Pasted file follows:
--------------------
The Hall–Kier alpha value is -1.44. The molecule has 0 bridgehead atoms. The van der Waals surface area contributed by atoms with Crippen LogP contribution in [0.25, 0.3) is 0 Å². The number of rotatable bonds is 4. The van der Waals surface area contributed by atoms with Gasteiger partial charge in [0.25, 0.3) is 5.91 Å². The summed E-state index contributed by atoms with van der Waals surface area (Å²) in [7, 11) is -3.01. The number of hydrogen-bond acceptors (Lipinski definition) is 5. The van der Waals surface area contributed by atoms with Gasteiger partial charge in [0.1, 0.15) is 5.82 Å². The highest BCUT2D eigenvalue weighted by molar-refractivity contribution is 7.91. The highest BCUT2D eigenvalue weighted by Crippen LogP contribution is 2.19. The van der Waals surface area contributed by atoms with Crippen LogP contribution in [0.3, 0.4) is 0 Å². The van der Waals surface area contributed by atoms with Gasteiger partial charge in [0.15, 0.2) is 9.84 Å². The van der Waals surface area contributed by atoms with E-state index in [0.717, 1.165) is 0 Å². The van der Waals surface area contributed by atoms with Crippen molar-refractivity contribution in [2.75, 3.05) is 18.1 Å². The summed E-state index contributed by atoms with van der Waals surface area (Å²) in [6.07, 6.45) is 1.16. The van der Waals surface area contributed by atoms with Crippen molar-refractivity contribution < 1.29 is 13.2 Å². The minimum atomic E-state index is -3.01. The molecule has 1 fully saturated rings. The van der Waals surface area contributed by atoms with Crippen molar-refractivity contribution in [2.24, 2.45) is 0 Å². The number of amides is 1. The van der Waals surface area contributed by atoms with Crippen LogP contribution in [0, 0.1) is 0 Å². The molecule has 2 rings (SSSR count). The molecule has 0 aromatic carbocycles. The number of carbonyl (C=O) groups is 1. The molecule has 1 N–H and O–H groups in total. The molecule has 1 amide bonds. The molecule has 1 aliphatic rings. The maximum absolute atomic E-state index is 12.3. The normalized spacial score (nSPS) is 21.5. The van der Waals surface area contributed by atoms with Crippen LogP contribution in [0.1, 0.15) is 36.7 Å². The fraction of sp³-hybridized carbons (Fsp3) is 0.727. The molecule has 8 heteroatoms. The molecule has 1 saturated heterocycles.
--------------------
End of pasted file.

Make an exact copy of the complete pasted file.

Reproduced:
The Hall–Kier alpha value is -1.44. The molecule has 0 bridgehead atoms. The van der Waals surface area contributed by atoms with Crippen LogP contribution in [0.25, 0.3) is 0 Å². The number of rotatable bonds is 4. The van der Waals surface area contributed by atoms with Gasteiger partial charge in [0.25, 0.3) is 5.91 Å². The summed E-state index contributed by atoms with van der Waals surface area (Å²) in [7, 11) is -3.01. The number of hydrogen-bond acceptors (Lipinski definition) is 5. The van der Waals surface area contributed by atoms with Gasteiger partial charge in [0.1, 0.15) is 5.82 Å². The highest BCUT2D eigenvalue weighted by molar-refractivity contribution is 7.91. The highest BCUT2D eigenvalue weighted by Crippen LogP contribution is 2.19. The van der Waals surface area contributed by atoms with Crippen LogP contribution in [0.3, 0.4) is 0 Å². The van der Waals surface area contributed by atoms with Gasteiger partial charge in [0.15, 0.2) is 9.84 Å². The van der Waals surface area contributed by atoms with E-state index in [0.717, 1.165) is 0 Å². The van der Waals surface area contributed by atoms with Crippen molar-refractivity contribution in [2.75, 3.05) is 18.1 Å². The summed E-state index contributed by atoms with van der Waals surface area (Å²) in [6.07, 6.45) is 1.16. The van der Waals surface area contributed by atoms with Crippen molar-refractivity contribution < 1.29 is 13.2 Å². The minimum atomic E-state index is -3.01. The molecule has 1 fully saturated rings. The van der Waals surface area contributed by atoms with Crippen molar-refractivity contribution in [2.24, 2.45) is 0 Å². The number of amides is 1. The van der Waals surface area contributed by atoms with Crippen LogP contribution in [0, 0.1) is 0 Å². The molecule has 2 rings (SSSR count). The molecule has 0 aromatic carbocycles. The number of carbonyl (C=O) groups is 1. The molecule has 1 N–H and O–H groups in total. The molecule has 1 amide bonds. The molecule has 1 aliphatic rings. The maximum absolute atomic E-state index is 12.3. The normalized spacial score (nSPS) is 21.5. The van der Waals surface area contributed by atoms with Crippen LogP contribution in [0.1, 0.15) is 36.7 Å². The fraction of sp³-hybridized carbons (Fsp3) is 0.727. The molecule has 8 heteroatoms. The molecule has 1 saturated heterocycles.